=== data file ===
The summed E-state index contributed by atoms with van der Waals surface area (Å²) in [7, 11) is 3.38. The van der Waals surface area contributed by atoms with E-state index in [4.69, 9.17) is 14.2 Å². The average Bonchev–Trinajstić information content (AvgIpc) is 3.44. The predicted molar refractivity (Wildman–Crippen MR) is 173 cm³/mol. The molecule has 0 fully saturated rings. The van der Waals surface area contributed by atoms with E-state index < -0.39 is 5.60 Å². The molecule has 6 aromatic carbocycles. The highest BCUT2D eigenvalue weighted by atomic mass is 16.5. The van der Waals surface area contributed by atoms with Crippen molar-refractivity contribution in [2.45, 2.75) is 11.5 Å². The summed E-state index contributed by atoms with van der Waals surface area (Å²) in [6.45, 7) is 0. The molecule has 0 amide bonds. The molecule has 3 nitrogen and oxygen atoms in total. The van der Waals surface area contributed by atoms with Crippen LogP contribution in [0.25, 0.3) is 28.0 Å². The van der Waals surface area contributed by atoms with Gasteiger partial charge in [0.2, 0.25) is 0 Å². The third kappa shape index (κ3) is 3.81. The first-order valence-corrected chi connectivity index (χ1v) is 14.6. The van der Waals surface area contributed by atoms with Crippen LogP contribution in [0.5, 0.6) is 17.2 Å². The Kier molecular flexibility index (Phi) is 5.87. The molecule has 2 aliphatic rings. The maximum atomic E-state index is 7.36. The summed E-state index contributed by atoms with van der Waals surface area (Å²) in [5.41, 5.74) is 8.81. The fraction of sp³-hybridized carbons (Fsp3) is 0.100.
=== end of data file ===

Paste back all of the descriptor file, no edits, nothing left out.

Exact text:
The summed E-state index contributed by atoms with van der Waals surface area (Å²) in [7, 11) is 3.38. The van der Waals surface area contributed by atoms with E-state index in [4.69, 9.17) is 14.2 Å². The average Bonchev–Trinajstić information content (AvgIpc) is 3.44. The predicted molar refractivity (Wildman–Crippen MR) is 173 cm³/mol. The molecule has 0 fully saturated rings. The van der Waals surface area contributed by atoms with E-state index < -0.39 is 5.60 Å². The molecule has 6 aromatic carbocycles. The highest BCUT2D eigenvalue weighted by atomic mass is 16.5. The van der Waals surface area contributed by atoms with Crippen molar-refractivity contribution in [2.45, 2.75) is 11.5 Å². The summed E-state index contributed by atoms with van der Waals surface area (Å²) in [6.45, 7) is 0. The molecule has 0 amide bonds. The molecule has 3 nitrogen and oxygen atoms in total. The van der Waals surface area contributed by atoms with Crippen LogP contribution in [0.25, 0.3) is 28.0 Å². The van der Waals surface area contributed by atoms with Gasteiger partial charge in [0.2, 0.25) is 0 Å². The third kappa shape index (κ3) is 3.81. The first-order valence-corrected chi connectivity index (χ1v) is 14.6. The van der Waals surface area contributed by atoms with Crippen LogP contribution in [0.5, 0.6) is 17.2 Å². The Kier molecular flexibility index (Phi) is 5.87. The molecule has 2 aliphatic rings. The maximum atomic E-state index is 7.36. The summed E-state index contributed by atoms with van der Waals surface area (Å²) in [5.41, 5.74) is 8.81. The fraction of sp³-hybridized carbons (Fsp3) is 0.100.